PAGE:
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WRAS, MID & Accuracy Explained

What is WRAS Approval?

Any water fitting when installed that carries or receives water from the public mains water supply in the UK, must comply with the Water Supply (Water Fittings) Regulations or Scottish Byelaws. These require that a water fitting should not cause waste, misuse, undue consumption or contamination of the water supply and must be of an appropriate quality and standard.

WRAS Approval is the easiest way to demonstrate compliance as it is granted directly by representatives of the water suppliers and is therefore accepted by every water supplier in the UK. WRAS Product Approval: Whole products such as valves, boilers & showers undergo mechanical and water quality testing. This type of approval demonstrates full compliance with requirements of the regulations and byelaws, provided the fitting is installed according to any conditions given with the approval.

WRAS Material Approval: Non-metallic materials & components, such as rubber sheet material & ‘O’ rings, undergo testing only for their effects on water quality. This type of approval demonstrates that the non-metallic material/component does not itself contaminate the water and therefore satisfies this particular requirement of regulations and byelaws.

WRAS approval applies to both cold and hot water meters.

What is MID Approval?

MID is the Measuring Instruments Directive which is a European Directive which harmonises the requirements of ten different measuring instrument types for domestic, commercial and light industrial use.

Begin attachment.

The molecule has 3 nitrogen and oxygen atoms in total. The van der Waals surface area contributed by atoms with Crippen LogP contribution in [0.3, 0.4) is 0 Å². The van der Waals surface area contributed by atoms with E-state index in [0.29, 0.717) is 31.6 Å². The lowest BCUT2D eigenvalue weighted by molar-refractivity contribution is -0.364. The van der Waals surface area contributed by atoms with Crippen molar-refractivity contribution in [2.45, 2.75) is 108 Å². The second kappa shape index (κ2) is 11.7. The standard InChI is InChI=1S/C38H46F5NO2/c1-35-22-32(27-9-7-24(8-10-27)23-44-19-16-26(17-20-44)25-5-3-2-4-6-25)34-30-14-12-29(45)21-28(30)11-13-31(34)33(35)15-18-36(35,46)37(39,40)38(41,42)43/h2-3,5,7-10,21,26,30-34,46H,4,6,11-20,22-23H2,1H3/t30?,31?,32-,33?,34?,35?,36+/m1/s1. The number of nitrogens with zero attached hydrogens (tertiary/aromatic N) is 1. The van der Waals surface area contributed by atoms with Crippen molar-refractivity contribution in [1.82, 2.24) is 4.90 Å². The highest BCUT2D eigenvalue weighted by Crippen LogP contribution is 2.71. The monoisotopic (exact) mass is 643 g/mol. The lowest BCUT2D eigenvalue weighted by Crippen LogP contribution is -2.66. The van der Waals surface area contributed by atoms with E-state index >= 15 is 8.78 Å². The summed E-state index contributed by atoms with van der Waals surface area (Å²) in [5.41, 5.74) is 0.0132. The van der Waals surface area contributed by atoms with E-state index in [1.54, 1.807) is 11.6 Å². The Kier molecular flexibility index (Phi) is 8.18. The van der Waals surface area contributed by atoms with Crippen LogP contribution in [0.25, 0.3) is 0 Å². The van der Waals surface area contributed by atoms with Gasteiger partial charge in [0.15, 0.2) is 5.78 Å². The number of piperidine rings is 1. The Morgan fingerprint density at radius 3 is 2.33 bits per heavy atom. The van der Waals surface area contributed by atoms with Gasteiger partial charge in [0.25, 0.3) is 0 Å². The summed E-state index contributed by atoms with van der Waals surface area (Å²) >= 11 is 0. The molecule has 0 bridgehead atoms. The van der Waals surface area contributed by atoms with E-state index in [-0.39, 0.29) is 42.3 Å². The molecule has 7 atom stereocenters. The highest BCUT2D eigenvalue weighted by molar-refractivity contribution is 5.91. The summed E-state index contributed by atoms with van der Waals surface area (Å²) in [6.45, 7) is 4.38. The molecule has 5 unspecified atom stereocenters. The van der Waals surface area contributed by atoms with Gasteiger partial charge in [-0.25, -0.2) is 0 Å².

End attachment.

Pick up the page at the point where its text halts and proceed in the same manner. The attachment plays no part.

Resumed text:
MID approvals provide manufacturers with a single approval certificate which is valid throughout Europe. These measuring instrument types include:

  • Water Meters
  • Gas Meters & Volume Conversion Devices
  • Active Electrical Energy Meters
  • Heat Meters
  • Measuring Systems for the continuous and dynamic measurement of liquids other than water
  • Automatic Weighing Instruments
  • Taxi Meters
  • Material Measures
  • Dimensioning Systems
  • Exhaust Gas Analysers

MID approved meters, which include primary and secondary sub-meters, must satisfy specific conformity assessment procedures and have MID markings which allow the instruments to be used for fiscal billing purposes in any EU member state.

Meters already installed, that were approved under UK National legislation prior to October 2006 may remain installed indefinitely, as long as they are measuring accurately. Any new meter manufactured and approved after October 2006 must be approved under the MID regulations.

It is a criminal offence to use a non-approved meter for fiscal billing purposes, carrying a potential fine of £1,000 per non-MID meter. A consumer is also within their rights to refuse payment on a non-MID meter.

How do I know my meter is MID Approved?

All MID approved meters will be stamped with a MID Approval Mark, as shown as an example in the image below.



The MID Approval Mark will be made up of the CE or EU Consumer Safety Directive Compliance mark followed by the MID ‘M’ metrology mark, plus 2-digit year of manufacture and finally a 4 digit Approving Notified Body reference number. MI-001 applies to water meters.

What does the Accuracy class of a water meter mean?

Water meter accuracy is denoted by "R" followed by a number. The higher the number the more accurate the water meter. For example an R800 meter is much more accurate than a R160 meter. It is important to note that the way a meter is installed can affect its accuracy class. For example, multi jet water meters are more accurate when they are installed in a horizontal pipe with the dial facing upwards than they are if they are installed in a vertical pipe. The product data sheet will show you the R accuracy class on all of our products.

Please note that some suppliers do not provide the accuracy class of their meters when installed in certain positions so be careful when selecting meters and give consideration to how you intend to install it. As a guide, an R80 meter has poor accuracy and often when they are installed vertically they become R40 accuracy which is worse.